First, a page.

From paper tape to data sticks: The evolution of removable storage

Over the years, people have tried to transfer information from one computer to another in a dizzying number of ways. Here's a look at some of the best, along with others that time forgot.

From paper tape to data sticks: The evolution of removable storage prev next

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<h2>The Floptical Disk</h2><br><br>Insight Peripherals introduced the first "floptical" drive in 1992. It stored 21MB of data on a special 3.5-inch magnetic floppy disk (upper left). Unlike some alternative forms of storage, this promising format was backward-compatible with traditional 3.5-inch floppies. The key to the floptical drive's high capacity was its hybrid "floppy-optical" system, which combined traditional magnetic media with laser-based head tracking for more-precise writes, resulting in more tracks (and more storage) per disk. In the late 1990s, two new backward-compatible floptical formats--the [[xref:http://www.pcworld.com/article/10743/floppy_killers.html|Imation LS-120 SuperDisk|Floppy Killers]] (120MB, lower right) and the [[xref:http://www.pcworld.com/article/10743/floppy_killers.html|Sony HiFD|Sony HiFD]] (150MB, upper right)--debuted and were primed to compete with the Iomega Zip drive. In the end, though, all of them lost out to CD-R. <br><br>Photos: [[xref:http://www.yesterdaystechnology.com/html/floptical_disks.html|Yesterday's Technology|Yesterday's Technology]]/Benj Edwards/Sony/Imation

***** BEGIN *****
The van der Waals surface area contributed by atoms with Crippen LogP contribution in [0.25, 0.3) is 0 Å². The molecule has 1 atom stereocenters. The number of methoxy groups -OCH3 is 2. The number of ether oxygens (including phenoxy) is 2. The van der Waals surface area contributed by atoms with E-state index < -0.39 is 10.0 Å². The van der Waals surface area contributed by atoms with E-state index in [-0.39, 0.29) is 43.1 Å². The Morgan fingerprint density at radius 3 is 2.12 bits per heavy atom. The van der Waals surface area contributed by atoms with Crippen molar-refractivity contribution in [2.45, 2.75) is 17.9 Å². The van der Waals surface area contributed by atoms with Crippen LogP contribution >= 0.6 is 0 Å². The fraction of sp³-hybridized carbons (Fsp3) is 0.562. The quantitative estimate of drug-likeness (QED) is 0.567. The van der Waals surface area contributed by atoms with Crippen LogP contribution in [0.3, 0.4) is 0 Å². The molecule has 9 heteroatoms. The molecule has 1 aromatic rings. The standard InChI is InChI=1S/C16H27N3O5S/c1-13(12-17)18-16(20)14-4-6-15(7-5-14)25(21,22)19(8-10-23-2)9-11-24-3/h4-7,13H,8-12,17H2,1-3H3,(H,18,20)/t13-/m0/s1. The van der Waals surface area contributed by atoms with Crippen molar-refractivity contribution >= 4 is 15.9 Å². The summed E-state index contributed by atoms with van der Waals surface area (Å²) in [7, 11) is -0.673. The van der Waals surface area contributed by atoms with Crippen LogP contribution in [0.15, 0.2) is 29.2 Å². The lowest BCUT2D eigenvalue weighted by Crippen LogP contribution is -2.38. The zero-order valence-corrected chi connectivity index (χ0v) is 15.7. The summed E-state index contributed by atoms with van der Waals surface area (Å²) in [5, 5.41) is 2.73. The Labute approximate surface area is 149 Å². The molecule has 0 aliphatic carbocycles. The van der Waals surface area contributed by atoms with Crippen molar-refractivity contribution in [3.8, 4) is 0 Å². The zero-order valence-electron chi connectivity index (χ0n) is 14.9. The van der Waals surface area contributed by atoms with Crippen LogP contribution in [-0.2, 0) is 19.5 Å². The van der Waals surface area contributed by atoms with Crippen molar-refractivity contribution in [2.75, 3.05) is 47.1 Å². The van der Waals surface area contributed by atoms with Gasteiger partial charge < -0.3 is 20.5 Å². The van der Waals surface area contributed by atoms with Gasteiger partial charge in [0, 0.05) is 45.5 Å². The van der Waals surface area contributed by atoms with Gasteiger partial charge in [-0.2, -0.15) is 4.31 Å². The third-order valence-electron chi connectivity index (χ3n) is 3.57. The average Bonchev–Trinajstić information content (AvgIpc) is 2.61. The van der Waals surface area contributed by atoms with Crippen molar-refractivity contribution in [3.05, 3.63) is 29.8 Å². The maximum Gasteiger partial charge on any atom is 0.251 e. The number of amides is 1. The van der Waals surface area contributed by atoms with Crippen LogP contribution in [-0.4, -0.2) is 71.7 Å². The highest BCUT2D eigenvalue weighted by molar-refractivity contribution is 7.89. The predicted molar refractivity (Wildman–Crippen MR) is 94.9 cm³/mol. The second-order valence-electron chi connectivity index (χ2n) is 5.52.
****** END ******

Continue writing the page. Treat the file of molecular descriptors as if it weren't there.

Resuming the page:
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From paper tape to data sticks: The evolution of removable storage

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